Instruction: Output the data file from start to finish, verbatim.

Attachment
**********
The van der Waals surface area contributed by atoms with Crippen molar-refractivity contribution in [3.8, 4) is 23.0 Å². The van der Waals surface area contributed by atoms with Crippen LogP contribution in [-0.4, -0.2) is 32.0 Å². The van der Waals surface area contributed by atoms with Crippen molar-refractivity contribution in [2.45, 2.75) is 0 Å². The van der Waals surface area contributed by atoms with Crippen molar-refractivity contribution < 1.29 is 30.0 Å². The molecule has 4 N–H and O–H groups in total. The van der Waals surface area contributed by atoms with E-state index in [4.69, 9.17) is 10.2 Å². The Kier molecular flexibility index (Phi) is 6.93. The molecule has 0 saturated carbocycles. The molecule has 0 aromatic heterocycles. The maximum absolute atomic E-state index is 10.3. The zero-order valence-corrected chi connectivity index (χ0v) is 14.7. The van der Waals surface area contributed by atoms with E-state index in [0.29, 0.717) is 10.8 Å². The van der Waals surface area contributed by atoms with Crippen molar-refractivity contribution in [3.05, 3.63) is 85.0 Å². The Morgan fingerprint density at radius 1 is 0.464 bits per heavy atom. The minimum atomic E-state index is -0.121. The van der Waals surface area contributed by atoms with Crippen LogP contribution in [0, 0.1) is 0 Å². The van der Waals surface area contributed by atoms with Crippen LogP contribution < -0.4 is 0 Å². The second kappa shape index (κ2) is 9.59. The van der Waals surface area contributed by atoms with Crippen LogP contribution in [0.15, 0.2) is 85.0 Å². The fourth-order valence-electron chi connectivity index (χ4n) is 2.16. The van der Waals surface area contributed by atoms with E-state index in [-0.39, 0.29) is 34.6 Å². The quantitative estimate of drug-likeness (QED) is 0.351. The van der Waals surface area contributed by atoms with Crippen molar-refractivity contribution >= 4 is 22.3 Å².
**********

The van der Waals surface area contributed by atoms with Crippen molar-refractivity contribution in [3.8, 4) is 23.0 Å². The van der Waals surface area contributed by atoms with Crippen LogP contribution in [-0.4, -0.2) is 32.0 Å². The van der Waals surface area contributed by atoms with Crippen molar-refractivity contribution in [2.45, 2.75) is 0 Å². The van der Waals surface area contributed by atoms with Crippen molar-refractivity contribution < 1.29 is 30.0 Å². The molecule has 4 N–H and O–H groups in total. The van der Waals surface area contributed by atoms with E-state index in [4.69, 9.17) is 10.2 Å². The Kier molecular flexibility index (Phi) is 6.93. The molecule has 0 saturated carbocycles. The molecule has 0 aromatic heterocycles. The maximum absolute atomic E-state index is 10.3. The zero-order valence-corrected chi connectivity index (χ0v) is 14.7. The van der Waals surface area contributed by atoms with E-state index in [0.29, 0.717) is 10.8 Å². The van der Waals surface area contributed by atoms with Crippen molar-refractivity contribution in [3.05, 3.63) is 85.0 Å². The Morgan fingerprint density at radius 1 is 0.464 bits per heavy atom. The minimum atomic E-state index is -0.121. The van der Waals surface area contributed by atoms with Crippen LogP contribution in [0, 0.1) is 0 Å². The van der Waals surface area contributed by atoms with Crippen LogP contribution < -0.4 is 0 Å². The second kappa shape index (κ2) is 9.59. The van der Waals surface area contributed by atoms with Crippen LogP contribution in [0.15, 0.2) is 85.0 Å². The fourth-order valence-electron chi connectivity index (χ4n) is 2.16. The van der Waals surface area contributed by atoms with E-state index in [-0.39, 0.29) is 34.6 Å². The quantitative estimate of drug-likeness (QED) is 0.351. The van der Waals surface area contributed by atoms with Crippen molar-refractivity contribution >= 4 is 22.3 Å².